The Evils of Globalism
by Right Wing Fighter
Globalist economics, is an environment of government policies that put very little restriction on commerce. It essentially makes for an economic free-for-all that benefits the most able, whilst leaving weaker people to fend for themselves at a disadvantage. Basic justice requires that the government reject globalism and put in place policies that will protect those weaker members.
The U.S. wasn’t originally economically globalistic. Starting with our first Treasury secretary, Alexander Hamilton, the U.S. had nationalistic economic policies which protected our industries by placing tariffs on foreign goods. Additionally, we had immigration laws that limited the admission of foreigners to protect our workers from cheap labor. There were changes of course, particularly in immigration laws; but the overall philosophy of the U.S. government for over a century and a half was economic nationalism.
Globalism didn’t really catch hold until the middle of the 20th century, when several presidents sought to use our economy to fight the Soviet Union. The idea, for one, was that by opening our economy to other nations, we could entwine them with us, and thus prevent them from allying with the Soviets. Additionally, in the case of China specifically, Richard Nixon sought to entwine their economy and ours so that we could have sway over them.
The Cold War didn’t cause globalism in the U.S., rather it simply enabled it. Business has always been impatient with regulations, and the Red Threat gave them a pretext to eliminate many of them. By pleading that any regulation would lead to socialism, business was able to get the middle class to back down on regulations which protected it. Even today, business still pleads that any regulation will lead to a top-down economy. This explains why so many free trade and free market think tanks are funded by the very wealthiest people in the country: they are maintaining an army of deregulation advocates to keep their money moving freely.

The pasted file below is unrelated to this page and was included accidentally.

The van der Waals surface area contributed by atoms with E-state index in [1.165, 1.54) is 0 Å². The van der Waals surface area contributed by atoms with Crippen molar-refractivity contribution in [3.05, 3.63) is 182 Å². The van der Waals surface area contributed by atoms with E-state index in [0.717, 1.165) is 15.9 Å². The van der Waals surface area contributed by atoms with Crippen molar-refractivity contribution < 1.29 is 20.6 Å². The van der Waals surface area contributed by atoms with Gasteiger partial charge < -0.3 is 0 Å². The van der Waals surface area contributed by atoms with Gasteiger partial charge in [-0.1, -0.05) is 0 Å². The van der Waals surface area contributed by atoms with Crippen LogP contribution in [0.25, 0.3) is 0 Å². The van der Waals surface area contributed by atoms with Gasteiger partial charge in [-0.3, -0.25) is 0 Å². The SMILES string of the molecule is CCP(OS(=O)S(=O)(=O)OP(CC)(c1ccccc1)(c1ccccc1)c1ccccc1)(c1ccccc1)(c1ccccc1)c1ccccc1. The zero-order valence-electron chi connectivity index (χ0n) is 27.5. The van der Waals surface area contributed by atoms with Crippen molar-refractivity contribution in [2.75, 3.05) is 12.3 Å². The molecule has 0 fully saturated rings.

It may seem curious that nearly thirty years after the end of the Cold War, the middle class has not reversed these policies. These policies are patently destructive to the middle class, so why haven’t they been changed?
It may sound strange, but it is because the middle class is too weak. The middle class makes up the majority of the people. The middle class is praised in song and story, in speeches and in movies, as the ideal social class. For decades politicians have praised middle class values, such as honesty and hard work, as the bedrock of America. Since the middle class is so universally praised, how can they be so powerless? The answer: concentration of strength.
Concentration of strength is an old and true doctrine of success. Unless you can bring sufficient force to a specific point, it is impossible to win. The ancient Romans were able to control millions of people in Europe with an army that never exceeded 400,000 men because their legions were concentrations of incredible strength. The subjugated peoples on the other hand were disorganized and disunited, and thus bore the Roman yoke for centuries. Because the rich can individually bring vast wealth to a very small point, for instance, the congressional campaign of a single candidate by simply writing a check, they have great influence in government. But the middle class would have to band their modest means together to have enough money to influence individual politicians. Until such organization exists, the middle class will be mostly unrepresented in government.